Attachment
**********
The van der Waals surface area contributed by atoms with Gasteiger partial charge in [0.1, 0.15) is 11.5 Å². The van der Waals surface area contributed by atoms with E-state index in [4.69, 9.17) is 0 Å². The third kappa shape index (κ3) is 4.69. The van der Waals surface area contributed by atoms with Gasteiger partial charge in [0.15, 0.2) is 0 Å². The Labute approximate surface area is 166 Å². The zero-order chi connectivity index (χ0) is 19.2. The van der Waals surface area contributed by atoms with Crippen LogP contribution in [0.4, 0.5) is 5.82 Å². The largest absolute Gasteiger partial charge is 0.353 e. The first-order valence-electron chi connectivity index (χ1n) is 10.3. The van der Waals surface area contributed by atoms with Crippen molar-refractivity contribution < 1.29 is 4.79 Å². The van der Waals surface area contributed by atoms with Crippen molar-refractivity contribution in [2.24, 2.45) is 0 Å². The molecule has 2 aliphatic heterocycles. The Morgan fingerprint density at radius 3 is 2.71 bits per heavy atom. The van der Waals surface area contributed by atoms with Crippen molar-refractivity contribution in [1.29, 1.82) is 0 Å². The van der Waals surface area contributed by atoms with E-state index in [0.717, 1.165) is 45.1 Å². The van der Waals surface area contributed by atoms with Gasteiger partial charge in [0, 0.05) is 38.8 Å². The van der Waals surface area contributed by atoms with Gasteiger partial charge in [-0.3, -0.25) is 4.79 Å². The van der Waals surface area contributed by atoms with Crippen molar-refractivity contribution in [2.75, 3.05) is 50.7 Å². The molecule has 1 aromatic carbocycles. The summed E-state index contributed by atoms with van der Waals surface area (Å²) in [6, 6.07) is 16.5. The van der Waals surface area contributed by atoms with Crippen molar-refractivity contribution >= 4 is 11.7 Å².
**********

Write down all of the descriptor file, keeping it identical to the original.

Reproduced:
The van der Waals surface area contributed by atoms with Gasteiger partial charge in [0.1, 0.15) is 11.5 Å². The van der Waals surface area contributed by atoms with E-state index in [4.69, 9.17) is 0 Å². The third kappa shape index (κ3) is 4.69. The van der Waals surface area contributed by atoms with Gasteiger partial charge in [0.15, 0.2) is 0 Å². The Labute approximate surface area is 166 Å². The zero-order chi connectivity index (χ0) is 19.2. The van der Waals surface area contributed by atoms with Crippen LogP contribution in [0.4, 0.5) is 5.82 Å². The largest absolute Gasteiger partial charge is 0.353 e. The first-order valence-electron chi connectivity index (χ1n) is 10.3. The van der Waals surface area contributed by atoms with Crippen molar-refractivity contribution < 1.29 is 4.79 Å². The van der Waals surface area contributed by atoms with Crippen molar-refractivity contribution in [2.24, 2.45) is 0 Å². The molecule has 2 aliphatic heterocycles. The Morgan fingerprint density at radius 3 is 2.71 bits per heavy atom. The van der Waals surface area contributed by atoms with Crippen molar-refractivity contribution in [1.29, 1.82) is 0 Å². The van der Waals surface area contributed by atoms with E-state index in [0.717, 1.165) is 45.1 Å². The van der Waals surface area contributed by atoms with Gasteiger partial charge in [0, 0.05) is 38.8 Å². The van der Waals surface area contributed by atoms with Gasteiger partial charge in [-0.3, -0.25) is 4.79 Å². The van der Waals surface area contributed by atoms with Crippen molar-refractivity contribution in [2.75, 3.05) is 50.7 Å². The molecule has 1 aromatic carbocycles. The summed E-state index contributed by atoms with van der Waals surface area (Å²) in [6, 6.07) is 16.5. The van der Waals surface area contributed by atoms with Crippen molar-refractivity contribution >= 4 is 11.7 Å².